General Discussion

Do we tend to romanticize food based on our surroundings?

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Do we tend to romanticize food based on our surroundings?

ipsedixit | Feb 14, 2011 02:28 PM

When we were in Florence, that gelato I had for the longest time was in my opinion the best gelato I've ever had in my life. Frozen nectar of the gods, I used to say. But now as I look back on it, given where I was (Italy), who I was with (my SO), I could've been eating a slushy 7-Eleven Slurpy with a fork and I would've declared it the "best gelato ever!"

I sort of feel the same way now about other things I've thought were the best ever, like that baguette we had in Paris, or the paleta I had in Mexico City, or the molletes in Puebla, etc.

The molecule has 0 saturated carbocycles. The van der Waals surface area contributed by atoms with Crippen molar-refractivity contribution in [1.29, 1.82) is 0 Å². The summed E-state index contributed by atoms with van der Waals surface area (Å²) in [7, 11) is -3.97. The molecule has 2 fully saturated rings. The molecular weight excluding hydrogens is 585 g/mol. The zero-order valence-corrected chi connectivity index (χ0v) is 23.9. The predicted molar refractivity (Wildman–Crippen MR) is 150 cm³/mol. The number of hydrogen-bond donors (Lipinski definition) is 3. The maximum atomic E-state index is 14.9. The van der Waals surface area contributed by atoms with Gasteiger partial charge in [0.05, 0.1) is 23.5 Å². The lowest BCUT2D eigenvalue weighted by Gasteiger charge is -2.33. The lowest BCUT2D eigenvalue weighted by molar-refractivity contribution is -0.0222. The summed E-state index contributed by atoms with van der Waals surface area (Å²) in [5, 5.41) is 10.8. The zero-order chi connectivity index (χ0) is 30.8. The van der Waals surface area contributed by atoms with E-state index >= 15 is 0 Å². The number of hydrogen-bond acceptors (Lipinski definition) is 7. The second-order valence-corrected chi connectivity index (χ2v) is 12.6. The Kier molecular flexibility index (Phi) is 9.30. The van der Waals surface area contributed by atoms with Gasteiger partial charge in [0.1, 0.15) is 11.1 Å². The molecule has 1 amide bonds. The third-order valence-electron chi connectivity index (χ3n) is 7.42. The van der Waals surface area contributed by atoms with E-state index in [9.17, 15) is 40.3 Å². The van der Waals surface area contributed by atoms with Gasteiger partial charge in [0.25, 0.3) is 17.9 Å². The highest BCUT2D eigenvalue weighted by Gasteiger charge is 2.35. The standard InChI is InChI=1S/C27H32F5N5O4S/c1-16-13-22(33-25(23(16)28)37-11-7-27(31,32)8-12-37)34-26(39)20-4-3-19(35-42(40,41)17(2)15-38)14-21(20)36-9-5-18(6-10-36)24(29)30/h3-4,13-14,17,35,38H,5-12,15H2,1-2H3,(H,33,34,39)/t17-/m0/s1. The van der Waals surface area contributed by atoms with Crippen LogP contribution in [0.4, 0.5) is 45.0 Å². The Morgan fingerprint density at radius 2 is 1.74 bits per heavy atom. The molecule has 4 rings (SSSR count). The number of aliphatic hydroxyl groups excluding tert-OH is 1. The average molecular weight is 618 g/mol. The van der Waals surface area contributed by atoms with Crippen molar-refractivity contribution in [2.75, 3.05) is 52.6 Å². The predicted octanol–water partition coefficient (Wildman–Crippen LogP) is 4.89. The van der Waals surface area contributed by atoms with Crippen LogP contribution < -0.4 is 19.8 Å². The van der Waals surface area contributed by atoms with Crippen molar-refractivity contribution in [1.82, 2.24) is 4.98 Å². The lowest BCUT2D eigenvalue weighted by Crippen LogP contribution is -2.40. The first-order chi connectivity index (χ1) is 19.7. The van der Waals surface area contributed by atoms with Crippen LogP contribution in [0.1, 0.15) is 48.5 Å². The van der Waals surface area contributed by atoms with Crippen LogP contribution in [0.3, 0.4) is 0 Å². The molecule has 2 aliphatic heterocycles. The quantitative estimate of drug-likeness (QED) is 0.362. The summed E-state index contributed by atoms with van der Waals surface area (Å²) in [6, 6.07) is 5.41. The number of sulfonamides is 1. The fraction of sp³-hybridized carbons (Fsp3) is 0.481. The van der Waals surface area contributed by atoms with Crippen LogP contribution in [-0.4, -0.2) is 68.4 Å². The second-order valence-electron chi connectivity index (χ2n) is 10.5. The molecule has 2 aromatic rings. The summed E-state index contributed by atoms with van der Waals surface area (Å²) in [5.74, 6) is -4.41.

Maybe all those "best ever" moments were really the result of being in an exotic land (for me) with someone whose company I really enjoyed.

Now, granted, there are certain foodstuffs that are in fact sort of better in their indigenous land. Montreal bagels, NYC-style street pizza by the slice, Taiwanese stinky tofu, seafood in Hong Kong, etc. all come to mind.

And, some of those things are better "over there" simply because of a matter of geography (Hong Kong just has more access to fresh seafood, for example) or muncipal regulations (stinky tofu in Taiwan is just stinkier because brine is allowed to fester like a bad science project petri dish).

But I am beginning to think that alot of what we fondly remember as "the best ever ___" is really a product of our imagination, prompted by circumstances, and not so much a product of the actual food.

Thoughts?

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